Another approach to avoid underpinning is to use excavation support systems to retain soil below an adjacent building. This will often result in a small basement set-back because the excavation has to be installed near along the property line and takes up space. However, typical excavation support systems like soldier and pile and lagging walls and sheet piles are often too flexible to prevent soil movement below an adjacent building. If wall movement is not specifically accounted for in the design, as is often the case when contractors design excavation support, the risk of damage to the adjacent building can be high. Alternatively, a rigid excavation support method can be used. These systems are often used as permanent basement walls, reducing the loss of footprint compared to conventional excavation support and sometimes presenting schedule cost advantages.

Structural shoring can sometimes be used as an alternative to underpinning. This approach is most often used when construction must be performed below a structure on the same site. Rather than extend each foundation to a deeper level in segments, the whole building can be supported on beams and girders to transfer load to temporary footings, cribbing or piles. When the below ground work is complete, the existing structure loads can be transferred to new foundations. The excavation would have to be supported by other means.

Pile Underpinning

Piles have been successfully used for excavation-related underpinning for over a century, but are now more commonly used to underpin foundation subject to movement due to soil settlement and other foundation failures. Historically, full-sized piles, sometimes installed in segments, were used to take foundation loads to firm soil or rock and support lateral soil loads from excavations. Some of these methods are archaic, but others, like segmental jacked piles, are still useful under specific conditions.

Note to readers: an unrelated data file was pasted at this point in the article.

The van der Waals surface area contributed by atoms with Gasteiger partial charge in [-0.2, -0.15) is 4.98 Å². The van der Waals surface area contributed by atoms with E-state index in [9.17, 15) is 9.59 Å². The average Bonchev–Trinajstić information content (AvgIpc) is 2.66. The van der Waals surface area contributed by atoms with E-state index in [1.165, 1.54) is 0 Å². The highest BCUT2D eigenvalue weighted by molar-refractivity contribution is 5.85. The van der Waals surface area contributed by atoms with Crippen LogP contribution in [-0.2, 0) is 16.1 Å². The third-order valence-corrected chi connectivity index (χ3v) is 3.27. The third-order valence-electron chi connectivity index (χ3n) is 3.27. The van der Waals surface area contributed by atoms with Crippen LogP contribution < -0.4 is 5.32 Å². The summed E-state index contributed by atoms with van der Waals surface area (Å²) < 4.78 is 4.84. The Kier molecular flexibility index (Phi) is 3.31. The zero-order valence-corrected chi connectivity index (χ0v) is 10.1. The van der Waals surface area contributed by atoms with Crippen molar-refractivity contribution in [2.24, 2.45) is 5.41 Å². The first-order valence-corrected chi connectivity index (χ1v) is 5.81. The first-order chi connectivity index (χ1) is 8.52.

The types of piles commonly used for remedial underpinning, like micropiles and helical piles, are slender elements. When confined by soil they behave adequately. However, if the confinement of the soils is removed, as is the case when a structure is underpinned for adjacent excavation, the pile’s capacity is markedly diminished. If the same pile is also called on to resist lateral pressure from soil under the building, it’s gravity load-carrying capacity is further reduced. The means of connecting small-diameter piles to an existing structure may induce secondary forces that prevent the full capacity of the pile from being developed. Failure to account for these considerations can result in a hazardous design. There have been failures from the use of small-diameter piles from underpinning and for a time, helical piles were banned in New York City as a result.

Other Alternatives